JOSEPH BATHANTI was born and raised in Pittsburgh, PA. He has BA & MA degrees in English Literature from the University of Pittsburgh, as well as an MFA in Creative Writing from Warren Wilson College. Bathanti came to North Carolina as a VISTA Volunteer in 1976 to work with prison inmates. At present he is Professor of Creative Writing, and Co-Director of the Visiting Writers Series, at Appalachian State University in Boone, NC.
Bathanti is the author of six books of poetry: Communion Partners; Anson County; The Feast of All Saints; This Metal, which was nominated for The National Book Award, and won the 1997 Oscar Arnold Young Award from The North Carolina Poetry Council for best book of poems by a North Carolina writer; Land of Amnesia, published in 2009 by Press 53; and his new collection, Restoring Sacred Art,from Star Cloud Press, winner of 2010 Roanoke Chowan Award, given annually by the NC Literary and Historical Association for the best book of poetry published in a given year. His first novel, East Liberty, winner of the Carolina Novel Award, was published in 2001 by Banks Channel Books in Wilmington, NC. His latest novel, Coventry, winner of the 2006 Novello Literary Award, was published by Novello Festival Press in Charlotte, NC. They Changed the State: The Legacy of North Carolina’s Visiting Artists, 1971-1995, his book of nonfiction, was published in early 2007. His collection of short stories, The High Heart, winner of the 2007 Spokane Prize, was published by Eastern Washington University Press in Fall 2007.
Bathanti's poetry, fiction and nonfiction have appeared in Shenandoah, Manhattan Poetry Review, The Nebraska Review, Carolina Quarterly, America, The Pittsburgh Quarterly, Louisiana Literature, The Sun, North Dakota Quarterly, The Texas Review, California Quarterly, West Branch, Southern Humanities Review, South Dakota Review, Kentucky Poetry Review, Beloit Poetry Journal, Southern Poetry Review, The Hollins Critic, Tar River Poetry, South Carolina Review and many others.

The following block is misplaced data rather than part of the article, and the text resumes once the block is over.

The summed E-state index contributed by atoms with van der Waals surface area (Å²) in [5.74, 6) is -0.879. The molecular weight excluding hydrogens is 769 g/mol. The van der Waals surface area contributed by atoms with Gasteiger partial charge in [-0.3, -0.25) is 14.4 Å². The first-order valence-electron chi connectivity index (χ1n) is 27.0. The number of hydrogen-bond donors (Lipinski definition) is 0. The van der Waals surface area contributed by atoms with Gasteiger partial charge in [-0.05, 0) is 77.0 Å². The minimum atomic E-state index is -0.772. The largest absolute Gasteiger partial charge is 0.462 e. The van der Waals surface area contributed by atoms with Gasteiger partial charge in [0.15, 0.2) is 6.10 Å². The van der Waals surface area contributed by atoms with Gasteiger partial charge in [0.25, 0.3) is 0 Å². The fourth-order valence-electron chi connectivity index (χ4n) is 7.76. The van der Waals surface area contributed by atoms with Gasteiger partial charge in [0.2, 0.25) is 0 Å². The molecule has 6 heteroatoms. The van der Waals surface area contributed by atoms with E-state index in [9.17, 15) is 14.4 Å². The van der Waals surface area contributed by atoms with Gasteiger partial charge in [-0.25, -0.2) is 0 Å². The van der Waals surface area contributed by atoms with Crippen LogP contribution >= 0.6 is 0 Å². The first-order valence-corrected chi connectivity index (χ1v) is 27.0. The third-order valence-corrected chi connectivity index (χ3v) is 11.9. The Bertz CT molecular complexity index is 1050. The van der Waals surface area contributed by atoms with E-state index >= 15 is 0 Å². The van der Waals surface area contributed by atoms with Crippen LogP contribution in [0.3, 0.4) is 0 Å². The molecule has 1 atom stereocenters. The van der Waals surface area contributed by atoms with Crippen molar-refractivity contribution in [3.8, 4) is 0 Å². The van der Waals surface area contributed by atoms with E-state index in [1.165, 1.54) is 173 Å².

His one-act play, Afomo, won The Wachovia Playwrights Prize, The Playwrights Fund of North Carolina Prize and was produced by the Lab Theatre of the University of Tennessee at Knoxville. He has been nominated for Pushcart Prizes in short fiction, poetry and creative nonfiction.
He is the recipient of Literature Fellowships from the North Carolina Arts Council in 1994 (for poetry) and 2009 (for fiction); The Samuel Talmadge Ragan Award, presented annually for outstanding contributions to the Fine Arts of North Carolina over an extended period; a Fellowship from The Witter Bynner Foundation for Poetry; the Bruno Arcudi Literature Prize; the Ernest A Lynton Faculty Award for Professional Service and Academic Outreach; the Aniello Lauri Award for Creative Writing (in 2001 and 2007); the Linda Flowers Prize; the Sherwood Anderson Award, the 2007 Barbara Mandigo Kelly Peace Poetry Prize; and others.
MARK BLAEUER’s poems and translations have appeared in Blue Unicorn, The Dark Horse, The Flea,
CATHARINE SAVAGE BROSMAN, who lives in Houston, is Professor Emerita of French at Tulane University. In addition to scholarly books, she has published two volumes of creative prose, seven collections of poems, and four chapbooks. Her recent collections, Range of Light (LSU Press, 2007) and Breakwater (Mercer University Press, 2009), received starred reviews in Booklist. In 2011, LSU Press will bring out another collection, Under the Pergola, and Mercer will publish On the North Slope in 2012. Her poems have appeared in Sewanee Review, Southern Review, Critical Quarterly, South Carolina Review, American Scholar, Southwest Review, and First Things. French translations of her poems have been published in the Nouvelle Revue Française, Europe, and elsewhere.